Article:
This is your body telling you that it’s missing important nutrients, and it’s signaling you to go find foods that contain them.
Why would your period ramp up cravings related to iron deficiency? Especially when heavy periods are an issue, another round of blood loss means your iron levels drop further.
The fix? Work with your doctor to get your iron levels back where they should be, and you might find that your cravings calm down. I don’t recommend supplementing without guidance – you can go overboard with iron supplements, and your body absorbs some better than others.
Women with severe iron deficiency might find themselves craving non-food items, like ice cubes, dirt, or napkins. That’s a condition called pica, which needs immediate medical attention.
How to Control Period Cravings with Food
One of the best ways to feel fuller after meals and get a handle on sugar cravings is to incorporate more protein, fat, and healthy carbs in your diet.
By filling your plate with wholesome, nutritious proteins and vegetables (which contain nutrient dense carbohydrates), you will be better able to stabilize your blood sugar, reducing the chances of sudden, extreme hunger and cravings.
It’s also important to start the day off right. And no, I don’t mean a sugar-packed breakfast cereal that will inevitably cause an insulin spike and then sugar crash. During your luteal phase, make breakfast with complex carbohydrates, protein, and healthy fats so your body feels full and satisfied. You can grab a free meal plan with recipes to support you in doing just this here. . This will give you the energy to take on your day.
You can check out what to eat on your period for tips on foods to support your body during this phase.
Also, try to keep simple, healthy snacks on hand so that if a craving does hit, you have options ready. Nuts, seeds, or veggies with dip are great ideas to keep you satisfied and away from less healthful snacks.
Lastly: Stay hydrated! Thirst is often mistaken for hunger. My advice? Carry around a bottle of water, so you have easy access to your water. You may notice your hunger levels decrease.
Download my FREE Hormone Balancing Starter Kit with 7-Day Hormone Balancing Meal Plan and Hormone Balancing Recipe Guide.
How to Control Hunger Before Period with Lifestyle
Stress, lack of sleep, and too little daily movement can all contribute to more severe PMS symptoms, which, in turn, can lead you to be hungry before your period.
I am not saying that reducing stress, sleeping more, and working out will take away those pre-period hunger pangs. I am saying that these lifestyle factors play a huge role in hormone balance, so optimizing them may help reduce the imbalances that cause hunger in the first place.
Our modern lives are very stressful. For many of us, stress management falls to the wayside — we have too many other things to do! But when we don’t manage our stress, our adrenals can start to feel the strain, which can lead to imbalanced hormones and a weakened immune system.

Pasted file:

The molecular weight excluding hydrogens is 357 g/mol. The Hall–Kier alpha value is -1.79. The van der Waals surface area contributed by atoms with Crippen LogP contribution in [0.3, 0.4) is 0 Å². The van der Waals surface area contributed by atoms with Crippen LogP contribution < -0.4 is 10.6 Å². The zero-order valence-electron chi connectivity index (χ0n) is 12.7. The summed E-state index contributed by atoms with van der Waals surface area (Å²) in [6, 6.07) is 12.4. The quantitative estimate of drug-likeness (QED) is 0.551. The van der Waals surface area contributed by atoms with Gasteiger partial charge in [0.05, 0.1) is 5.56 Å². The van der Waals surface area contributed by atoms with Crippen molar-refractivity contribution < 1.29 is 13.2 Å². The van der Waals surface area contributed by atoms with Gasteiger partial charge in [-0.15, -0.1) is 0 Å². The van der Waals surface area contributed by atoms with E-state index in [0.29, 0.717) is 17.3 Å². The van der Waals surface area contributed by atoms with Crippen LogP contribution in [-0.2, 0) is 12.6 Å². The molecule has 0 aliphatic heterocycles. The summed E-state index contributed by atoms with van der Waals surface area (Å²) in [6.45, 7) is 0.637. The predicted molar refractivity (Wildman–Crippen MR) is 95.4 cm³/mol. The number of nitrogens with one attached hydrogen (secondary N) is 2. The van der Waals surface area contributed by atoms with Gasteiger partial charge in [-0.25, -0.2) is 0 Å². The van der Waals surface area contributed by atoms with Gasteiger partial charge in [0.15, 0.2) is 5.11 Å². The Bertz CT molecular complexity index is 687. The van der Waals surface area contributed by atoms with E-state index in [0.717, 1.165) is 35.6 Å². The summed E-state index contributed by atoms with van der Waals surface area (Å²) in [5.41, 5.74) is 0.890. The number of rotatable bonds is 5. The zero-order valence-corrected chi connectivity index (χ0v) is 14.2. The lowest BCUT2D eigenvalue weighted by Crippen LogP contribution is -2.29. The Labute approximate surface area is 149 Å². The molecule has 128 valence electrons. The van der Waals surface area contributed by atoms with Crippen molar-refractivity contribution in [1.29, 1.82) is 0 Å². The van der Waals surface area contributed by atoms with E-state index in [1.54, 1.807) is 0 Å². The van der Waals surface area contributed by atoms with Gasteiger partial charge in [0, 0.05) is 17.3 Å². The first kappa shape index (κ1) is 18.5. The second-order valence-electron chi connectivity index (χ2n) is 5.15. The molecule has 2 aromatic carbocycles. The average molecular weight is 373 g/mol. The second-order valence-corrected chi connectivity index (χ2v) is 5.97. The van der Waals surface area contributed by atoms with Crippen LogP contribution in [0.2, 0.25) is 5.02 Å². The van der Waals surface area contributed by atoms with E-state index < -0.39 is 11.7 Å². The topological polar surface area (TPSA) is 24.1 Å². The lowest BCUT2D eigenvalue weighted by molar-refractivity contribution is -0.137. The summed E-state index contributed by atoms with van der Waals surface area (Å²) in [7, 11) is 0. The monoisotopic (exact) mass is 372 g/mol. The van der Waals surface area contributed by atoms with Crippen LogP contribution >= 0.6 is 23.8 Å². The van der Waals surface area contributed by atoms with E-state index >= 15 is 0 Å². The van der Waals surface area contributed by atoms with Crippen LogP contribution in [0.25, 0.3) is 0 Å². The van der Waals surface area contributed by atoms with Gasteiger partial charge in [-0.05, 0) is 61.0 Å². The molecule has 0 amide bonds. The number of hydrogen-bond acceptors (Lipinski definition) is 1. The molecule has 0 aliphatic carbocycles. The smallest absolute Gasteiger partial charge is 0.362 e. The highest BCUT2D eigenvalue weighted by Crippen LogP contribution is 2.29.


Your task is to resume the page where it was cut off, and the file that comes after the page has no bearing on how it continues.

Stress management does not need to mean a 30-minute long meditation. (But, if you want to try that, go for it!) It can take the form of a five-minute breathwork session, a short walk in nature, or simply being present in the moment.
Sleep for happy hormones
Another lifestyle intervention that can help you is sleep. Adults need seven or more hours of sleep per night, but many do not get enough Zs. Not sleeping enough can lead to inflammation, so we must get sufficient, restful sleep to start getting our hormones back on track.
Move every day
Another critical part of a healthy lifestyle is movement and exercise. Modern life can be sedentary, especially if your job confines you to a desk. So, it’s essential to make a conscious choice to move more.
Try to do exercises that you love (like yoga, weight training, cardio, brisk walks, etc.) regularly. Exercise makes us feel good, keeps our bowels working (regular bowel movements are vital for eliminating excess estrogen), and helps us achieve better hormone balance.
Hunger Before Your Period: You Can Take Action
Many of my patients struggle with intense hunger around their periods, and while each case is different, I often see hormonal imbalance as a common thread.
Know that in most cases, increasing your intake of quality proteins, fats, fruits and vegetables, working on stress management, prioritizing sleep, and moving daily, you can manage your appetite and say goodbye to cravings before your period.
KEEPING IT REAL, WHILE KEEPING YOU EDUCATED
Featuring a 28 day plan to take back your cycle and dozens of charts, checklists, and diagrams to help along the way.
- Inam QU, Ikram H, Shireen E, Haleem DJ. Effects of sugar rich diet on brain serotonin, hyperphagia and anxiety in animal model of both genders. Pak J Pharm Sci. 2016. 29. 757-763.
- Krishnan S, Tryon RT, Horn WF, et. al. Estradiol, SHBG and leptin interplay with food craving and intake across the menstrual cycle. Physiology & Behavior,. 2016. 165. 304-312.
- CDC. Sleep and Sleep Disorders.
- Ennour-Idrissi K, Maunsell E, Diorio C. Effect of physical activity on sex hormones in women: a systematic review and meta-analysis of randomized controlled trials. Breast Cancer Res. 2015. 17.